Death in Venice is a short novella, but there's much in it. I must warn you, that the plot can seem very creepy. That's how Goodreads puts it:
Published on the eve of World War I, a decade after Buddenbrooks had established Thomas Mann as a literary celebrity, Death in Venice tell the story of Gustav von Aschenbach, a successful but aging writer who follows his wanderlust to Venice in search of spiritual fulfillment that instead leads to his erotic doom. In the decaying city, besieged by an unnamed epidemic, he becomes obsessed with an exquisite Polish boy, Tadzio.This sums up the plot pretty well. But Aschenbach's unhealthy obsession with the boy is paralleled with the myths of Greece and is not really that horrible. Nothing happens between them, anyway. They just look at each other, and that's all. Their relationship is purely aesthetic, higher than any ordinary, plain feeling. This relationship crowns a well-organized, normal life of a well-known, respected author, and it is so much not like him, that it leads him finally to his death. He reminds me a bit of Humboldt, of course, and of Faber (from Lolita and Homo Faber, resp.) or rather they should have reminded me of him, as this novella was written long before both.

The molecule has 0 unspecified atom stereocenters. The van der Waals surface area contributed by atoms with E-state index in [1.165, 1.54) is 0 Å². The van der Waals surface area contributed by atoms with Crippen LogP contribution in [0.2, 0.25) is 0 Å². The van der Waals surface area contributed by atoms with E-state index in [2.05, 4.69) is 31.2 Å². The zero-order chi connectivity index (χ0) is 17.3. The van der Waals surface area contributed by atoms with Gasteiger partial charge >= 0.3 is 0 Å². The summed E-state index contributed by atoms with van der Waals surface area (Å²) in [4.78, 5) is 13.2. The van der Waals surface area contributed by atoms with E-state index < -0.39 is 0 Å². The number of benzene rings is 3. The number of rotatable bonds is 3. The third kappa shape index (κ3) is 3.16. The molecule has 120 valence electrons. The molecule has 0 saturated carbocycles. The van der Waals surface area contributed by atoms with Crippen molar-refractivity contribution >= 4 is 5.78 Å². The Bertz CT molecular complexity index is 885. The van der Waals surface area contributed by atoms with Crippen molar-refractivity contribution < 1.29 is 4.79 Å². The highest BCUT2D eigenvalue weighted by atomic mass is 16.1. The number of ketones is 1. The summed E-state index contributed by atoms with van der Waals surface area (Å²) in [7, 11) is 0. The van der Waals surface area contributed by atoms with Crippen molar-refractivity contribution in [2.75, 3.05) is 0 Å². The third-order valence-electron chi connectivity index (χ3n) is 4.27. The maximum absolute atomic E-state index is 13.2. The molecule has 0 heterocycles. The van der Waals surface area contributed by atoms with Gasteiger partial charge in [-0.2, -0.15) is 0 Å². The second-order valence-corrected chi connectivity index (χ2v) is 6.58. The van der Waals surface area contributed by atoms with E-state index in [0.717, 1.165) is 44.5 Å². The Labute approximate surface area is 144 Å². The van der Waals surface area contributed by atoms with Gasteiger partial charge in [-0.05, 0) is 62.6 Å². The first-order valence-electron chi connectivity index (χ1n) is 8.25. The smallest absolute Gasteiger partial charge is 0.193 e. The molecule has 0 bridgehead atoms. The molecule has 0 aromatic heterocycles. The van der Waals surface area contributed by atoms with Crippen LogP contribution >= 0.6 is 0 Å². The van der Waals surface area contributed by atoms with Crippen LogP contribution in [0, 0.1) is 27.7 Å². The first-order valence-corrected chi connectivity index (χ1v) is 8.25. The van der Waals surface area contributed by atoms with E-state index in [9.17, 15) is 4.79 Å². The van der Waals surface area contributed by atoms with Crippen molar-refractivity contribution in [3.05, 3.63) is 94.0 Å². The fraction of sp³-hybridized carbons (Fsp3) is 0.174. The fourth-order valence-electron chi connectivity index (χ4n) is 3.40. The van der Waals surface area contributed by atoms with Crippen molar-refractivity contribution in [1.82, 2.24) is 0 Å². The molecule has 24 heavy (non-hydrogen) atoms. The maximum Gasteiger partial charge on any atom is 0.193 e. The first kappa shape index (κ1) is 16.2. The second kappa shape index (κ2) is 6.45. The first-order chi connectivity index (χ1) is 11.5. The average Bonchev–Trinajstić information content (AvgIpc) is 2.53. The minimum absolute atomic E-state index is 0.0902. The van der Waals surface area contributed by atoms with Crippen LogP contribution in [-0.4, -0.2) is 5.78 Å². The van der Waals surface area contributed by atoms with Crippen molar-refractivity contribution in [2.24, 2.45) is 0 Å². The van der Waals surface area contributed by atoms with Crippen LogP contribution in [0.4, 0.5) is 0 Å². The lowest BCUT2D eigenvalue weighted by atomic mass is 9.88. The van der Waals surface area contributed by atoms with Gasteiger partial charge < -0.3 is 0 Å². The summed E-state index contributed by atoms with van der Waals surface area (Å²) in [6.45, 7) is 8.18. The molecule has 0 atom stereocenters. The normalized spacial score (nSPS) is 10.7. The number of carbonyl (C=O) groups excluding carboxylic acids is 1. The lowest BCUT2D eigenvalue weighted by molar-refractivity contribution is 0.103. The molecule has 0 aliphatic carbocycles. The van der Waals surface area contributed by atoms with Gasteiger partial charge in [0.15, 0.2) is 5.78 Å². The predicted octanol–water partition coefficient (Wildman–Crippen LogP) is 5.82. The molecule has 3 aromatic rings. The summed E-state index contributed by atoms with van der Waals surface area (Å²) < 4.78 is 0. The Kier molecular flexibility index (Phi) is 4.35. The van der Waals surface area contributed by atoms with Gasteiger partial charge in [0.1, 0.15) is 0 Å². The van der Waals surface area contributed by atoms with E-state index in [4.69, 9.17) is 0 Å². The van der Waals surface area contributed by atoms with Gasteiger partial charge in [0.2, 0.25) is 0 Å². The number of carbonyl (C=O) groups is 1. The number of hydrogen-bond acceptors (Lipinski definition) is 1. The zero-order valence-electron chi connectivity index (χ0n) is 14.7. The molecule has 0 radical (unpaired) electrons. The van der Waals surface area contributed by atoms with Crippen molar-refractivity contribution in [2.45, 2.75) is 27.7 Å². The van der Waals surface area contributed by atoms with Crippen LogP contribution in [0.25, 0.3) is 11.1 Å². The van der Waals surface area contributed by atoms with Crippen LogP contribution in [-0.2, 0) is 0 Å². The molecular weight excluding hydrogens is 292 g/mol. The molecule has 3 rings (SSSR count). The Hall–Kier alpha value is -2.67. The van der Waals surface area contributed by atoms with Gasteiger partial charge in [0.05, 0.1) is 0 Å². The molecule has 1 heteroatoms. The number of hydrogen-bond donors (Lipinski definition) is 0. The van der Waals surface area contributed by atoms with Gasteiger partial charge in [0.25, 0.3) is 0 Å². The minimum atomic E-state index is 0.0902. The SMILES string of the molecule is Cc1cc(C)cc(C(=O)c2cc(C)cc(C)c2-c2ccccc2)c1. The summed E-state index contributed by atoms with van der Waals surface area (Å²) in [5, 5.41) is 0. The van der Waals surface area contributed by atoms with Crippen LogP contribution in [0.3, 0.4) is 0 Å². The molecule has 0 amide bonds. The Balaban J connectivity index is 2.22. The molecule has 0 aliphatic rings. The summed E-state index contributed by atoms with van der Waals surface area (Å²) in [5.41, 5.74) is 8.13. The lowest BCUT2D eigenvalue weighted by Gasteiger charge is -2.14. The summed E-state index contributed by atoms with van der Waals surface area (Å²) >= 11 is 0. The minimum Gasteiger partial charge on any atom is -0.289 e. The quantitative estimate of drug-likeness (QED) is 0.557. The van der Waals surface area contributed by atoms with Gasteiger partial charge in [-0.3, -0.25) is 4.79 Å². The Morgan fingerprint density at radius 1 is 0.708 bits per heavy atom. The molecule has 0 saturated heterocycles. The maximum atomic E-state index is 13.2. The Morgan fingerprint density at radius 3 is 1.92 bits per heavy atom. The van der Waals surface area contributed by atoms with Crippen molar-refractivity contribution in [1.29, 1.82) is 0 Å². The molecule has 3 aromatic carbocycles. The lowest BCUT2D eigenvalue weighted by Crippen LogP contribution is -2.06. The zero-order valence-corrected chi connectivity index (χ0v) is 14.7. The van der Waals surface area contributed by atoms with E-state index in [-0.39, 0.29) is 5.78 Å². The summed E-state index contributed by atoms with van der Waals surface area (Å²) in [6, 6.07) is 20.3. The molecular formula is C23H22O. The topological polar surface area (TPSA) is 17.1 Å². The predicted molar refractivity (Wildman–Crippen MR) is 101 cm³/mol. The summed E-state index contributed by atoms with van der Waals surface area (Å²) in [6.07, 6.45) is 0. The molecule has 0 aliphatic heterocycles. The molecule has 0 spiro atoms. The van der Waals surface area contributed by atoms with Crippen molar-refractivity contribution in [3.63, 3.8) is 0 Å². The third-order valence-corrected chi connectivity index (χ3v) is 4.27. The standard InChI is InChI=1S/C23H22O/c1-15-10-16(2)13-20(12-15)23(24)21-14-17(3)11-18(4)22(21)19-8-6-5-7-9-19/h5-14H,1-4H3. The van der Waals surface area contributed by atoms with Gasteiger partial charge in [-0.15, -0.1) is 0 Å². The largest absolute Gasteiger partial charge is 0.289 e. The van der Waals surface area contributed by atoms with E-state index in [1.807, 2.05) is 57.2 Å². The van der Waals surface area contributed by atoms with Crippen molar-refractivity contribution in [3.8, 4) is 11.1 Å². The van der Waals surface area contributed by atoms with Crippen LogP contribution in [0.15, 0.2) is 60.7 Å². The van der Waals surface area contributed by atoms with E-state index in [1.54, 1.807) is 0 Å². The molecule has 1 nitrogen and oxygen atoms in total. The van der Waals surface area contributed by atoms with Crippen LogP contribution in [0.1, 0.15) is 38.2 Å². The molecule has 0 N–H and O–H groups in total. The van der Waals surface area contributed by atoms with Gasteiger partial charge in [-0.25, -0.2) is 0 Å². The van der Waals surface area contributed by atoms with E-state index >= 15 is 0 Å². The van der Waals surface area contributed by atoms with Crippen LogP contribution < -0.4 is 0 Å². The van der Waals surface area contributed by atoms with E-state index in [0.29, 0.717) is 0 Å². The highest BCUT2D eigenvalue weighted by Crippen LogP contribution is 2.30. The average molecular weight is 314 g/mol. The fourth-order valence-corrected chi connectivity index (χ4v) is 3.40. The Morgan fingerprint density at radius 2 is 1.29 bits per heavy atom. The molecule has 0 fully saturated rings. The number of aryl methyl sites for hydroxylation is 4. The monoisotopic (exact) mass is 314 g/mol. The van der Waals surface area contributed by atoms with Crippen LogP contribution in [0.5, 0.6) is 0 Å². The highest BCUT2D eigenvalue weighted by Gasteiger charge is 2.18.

The novella is full of beautiful (in form, not in content) descriptions of Venice, of touching and chaotic feelings of the main hero and or intricate philosophical passages about beauty, love, age and life. Pretty much about everything, yes. It reads fast, and you just can't put it down. It left a great impression on me, and I totally recommend it to everybody. Read it!
Death in Venice is a book from my Classics Club list